Post #41: Why Intersectionality Can’t Wait

Audre Lorde

The topic of intersectionality is an interesting one, bringing some people to deny its existence all together and others to argue that the intersection of our different identifiers can alter the affects of prejudice. This is an informative article from The Washington Post written by Kimberle Crenshaw that talks about this topic.

Kimberle Crenshaw: Why Intersectionality Can’t Wait

*New readers may wonder why I’m sharing these posts and why they’re numbered. Here’s a link to my post I’m Giving Up HATE, PREJUDICE and INDIFFERENCE for Lent.

And here are my latest 5 posts in the series:
Post #36: The Secret Dual Lives of People Living With mental Illness
Post #37: 13 Things People with Chronic Diseases Wish You Understood
Post #38: 9 Portraits That Prove Feminism Really is for Everyone
Post #39: Nina Simone’s Face
Post #40: An Open Letter to Non-Natives in Headdress

*Please remember to leave the sites I post clean. We are here to learn, not debate. Even if you disagree, we need to learn that just because we have an opinion, doesn’t mean we need to share it all the time.*

Post #40: An Open Letter to Non-Natives in Headresses

indian halloween

There are hundreds of posts and articles pertaining to cultural appropriation out there, and I could share any number of the ones I have read (though most people would probably ignore them anyway,) but I decided this one was the best one to start with. It’s written by Chelsea Vowel, a Plains Cree speaking Metis woman in Montreal. Chelsea politely and intelligently illustrates specifically why wearing a headdress is offensive, but I think it also speaks to the overall mocking of cultures we do at Halloween (and other times) by creating stereotyped costumes of living, breathing cultures. You can expect me to share many more of this posts approaching Halloween in an effort to educate people as to the offensive nature of appropriated costumes.

Chelsea Vowel: An Open Letter to Non-Natives in Headdress

*New readers may wonder why I’m sharing these posts and why they’re numbered. Here’s a link to my post I’m Giving Up HATE, PREJUDICE and INDIFFERENCE for Lent.

And here are my latest 5 posts in the series:
Post #35: We All Do It: Ableist Prejudice Against Disabled Persons
Post #36: The Secret Dual Lives of People Living With mental Illness
Post #37: 13 Things People with Chronic Diseases Wish You Understood
Post #38: 9 Portraits That Prove Feminism Really is for Everyone
Post #39: Nina Simone’s Face

*Please remember to leave the sites I post clean. We are here to learn, not debate. Even if you disagree, we need to learn that just because we have an opinion, doesn’t mean we need to share it all the time.*

Post #39: Nina Simone’s Face

Jazz singer Nina Simone is shown in London on Dec. 5, 1968, photo. Simone's deep, raspy, forceful voice made her a unique figure in jazz and later helped define the civil rights movement. (AP Photo)

Jazz singer Nina Simone is shown in London on Dec. 5, 1968, photo. Simone’s deep, raspy, forceful voice made her a unique figure in jazz and later helped define the civil rights movement. (AP Photo)

I’ve read several articles articulating the frustration many POC (People of Color) feel in regards to the selection of Zoe Saldana to play Nina Simone in a biopic of her life, but this article by Ta-Nehisi Coates I thought was very illustrative of why this is problematic.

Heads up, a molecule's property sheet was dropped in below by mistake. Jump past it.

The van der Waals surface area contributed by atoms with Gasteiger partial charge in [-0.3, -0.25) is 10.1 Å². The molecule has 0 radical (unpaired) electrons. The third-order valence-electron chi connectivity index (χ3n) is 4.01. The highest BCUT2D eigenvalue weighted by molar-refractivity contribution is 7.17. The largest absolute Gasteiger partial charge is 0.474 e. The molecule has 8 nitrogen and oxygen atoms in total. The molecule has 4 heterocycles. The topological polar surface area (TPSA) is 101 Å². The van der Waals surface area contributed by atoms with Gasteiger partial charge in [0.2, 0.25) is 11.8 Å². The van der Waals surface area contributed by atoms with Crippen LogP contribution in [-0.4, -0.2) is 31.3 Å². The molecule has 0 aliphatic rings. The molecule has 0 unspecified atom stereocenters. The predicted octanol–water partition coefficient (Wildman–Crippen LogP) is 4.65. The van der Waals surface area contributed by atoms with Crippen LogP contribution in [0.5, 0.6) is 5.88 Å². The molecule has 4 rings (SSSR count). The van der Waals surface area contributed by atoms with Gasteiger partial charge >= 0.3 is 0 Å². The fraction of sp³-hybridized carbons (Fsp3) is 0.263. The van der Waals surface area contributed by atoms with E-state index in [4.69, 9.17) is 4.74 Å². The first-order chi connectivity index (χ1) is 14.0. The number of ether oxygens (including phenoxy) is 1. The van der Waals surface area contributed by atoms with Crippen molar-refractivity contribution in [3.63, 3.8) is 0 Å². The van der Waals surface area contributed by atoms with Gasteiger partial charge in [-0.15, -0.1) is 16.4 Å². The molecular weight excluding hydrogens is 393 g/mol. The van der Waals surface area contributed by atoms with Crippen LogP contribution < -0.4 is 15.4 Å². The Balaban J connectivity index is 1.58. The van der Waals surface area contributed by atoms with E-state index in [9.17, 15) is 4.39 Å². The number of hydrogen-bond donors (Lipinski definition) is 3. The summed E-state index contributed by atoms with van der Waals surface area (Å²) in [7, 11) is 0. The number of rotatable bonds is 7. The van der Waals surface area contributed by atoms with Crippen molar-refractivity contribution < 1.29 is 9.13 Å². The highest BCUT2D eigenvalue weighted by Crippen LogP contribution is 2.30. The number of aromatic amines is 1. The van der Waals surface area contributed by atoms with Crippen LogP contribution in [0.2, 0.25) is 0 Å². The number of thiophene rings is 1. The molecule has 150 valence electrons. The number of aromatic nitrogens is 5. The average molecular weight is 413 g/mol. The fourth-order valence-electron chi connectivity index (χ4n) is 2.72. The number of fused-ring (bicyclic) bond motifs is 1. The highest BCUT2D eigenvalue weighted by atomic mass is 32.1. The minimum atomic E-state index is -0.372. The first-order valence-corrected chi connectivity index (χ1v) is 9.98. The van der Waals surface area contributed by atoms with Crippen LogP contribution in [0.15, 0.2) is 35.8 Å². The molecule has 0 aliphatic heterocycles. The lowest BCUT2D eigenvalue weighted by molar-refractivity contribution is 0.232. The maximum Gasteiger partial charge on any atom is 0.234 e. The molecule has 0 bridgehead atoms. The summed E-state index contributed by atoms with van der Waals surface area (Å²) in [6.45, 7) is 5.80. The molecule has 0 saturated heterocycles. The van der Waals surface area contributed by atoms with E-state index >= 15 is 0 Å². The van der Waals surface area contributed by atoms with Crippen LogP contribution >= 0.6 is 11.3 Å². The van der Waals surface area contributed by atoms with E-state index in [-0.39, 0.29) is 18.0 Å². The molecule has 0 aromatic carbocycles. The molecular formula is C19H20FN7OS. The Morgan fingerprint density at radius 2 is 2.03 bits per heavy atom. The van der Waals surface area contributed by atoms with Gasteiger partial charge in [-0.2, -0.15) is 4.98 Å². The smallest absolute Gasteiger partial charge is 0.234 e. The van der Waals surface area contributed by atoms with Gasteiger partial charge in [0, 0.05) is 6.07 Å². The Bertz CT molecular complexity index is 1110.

Ta-Nehisi Coates: Nina Simone’s Face

*New readers may wonder why I’m sharing these posts and why they’re numbered. Here’s a link to my post I’m Giving Up HATE, PREJUDICE and INDIFFERENCE for Lent.

And here are my latest 5 posts in the series:
Post #34: Growing Up Black and Jewish in America
Post #35: We All Do It: Ableist Prejudice Against Disabled Persons
Post #36: The Secret Dual Lives of People Living With mental Illness
Post #37: 13 Things People with Chronic Diseases Wish You Understood
Post #38: 9 Portraits That Prove Feminism Really is for Everyone

*Please remember to leave the sites I post clean. We are here to learn, not debate. Even if you disagree, we need to learn that just because we have an opinion, doesn’t mean we need to share it all the time.*

Post #38: 9 Portraits That Prove Feminism Really is for Everyone

Feminism

“Feminism”, to some, is a dirty word. But it shouldn’t be. There are all kinds of feminism, and many ways for us to fit into a movement. Really, feminism is just the belief that equality is a right that all people should experience, and we should not be judged or discriminated against because of our gender. As you will see from the pictures and brief stories, many people identify themselves as feminists, and not just the usual suspects.

Alanna Vagianos: 9 Portraits That Prove Feminism Really is for Everyone

*New readers may wonder why I’m sharing these posts and why they’re numbered. Here’s a link to my post I’m Giving Up HATE, PREJUDICE and INDIFFERENCE for Lent.

And here are my latest 5 posts in the series:
Post #33: 13 Tweets That Define What Growing Up as Lesbian Was Really Like
Post #34: Growing Up Black and Jewish in America
Post #35: We All Do It: Ableist Prejudice Against Disabled Persons
Post #36: The Secret Dual Lives of People Living With mental Illness
Post #37: 13 Things People with Chronic Diseases Wish You Understood

*Please remember to leave the sites I post clean. We are here to learn, not debate. Even if you disagree, we need to learn that just because we have an opinion, doesn’t mean we need to share it all the time.*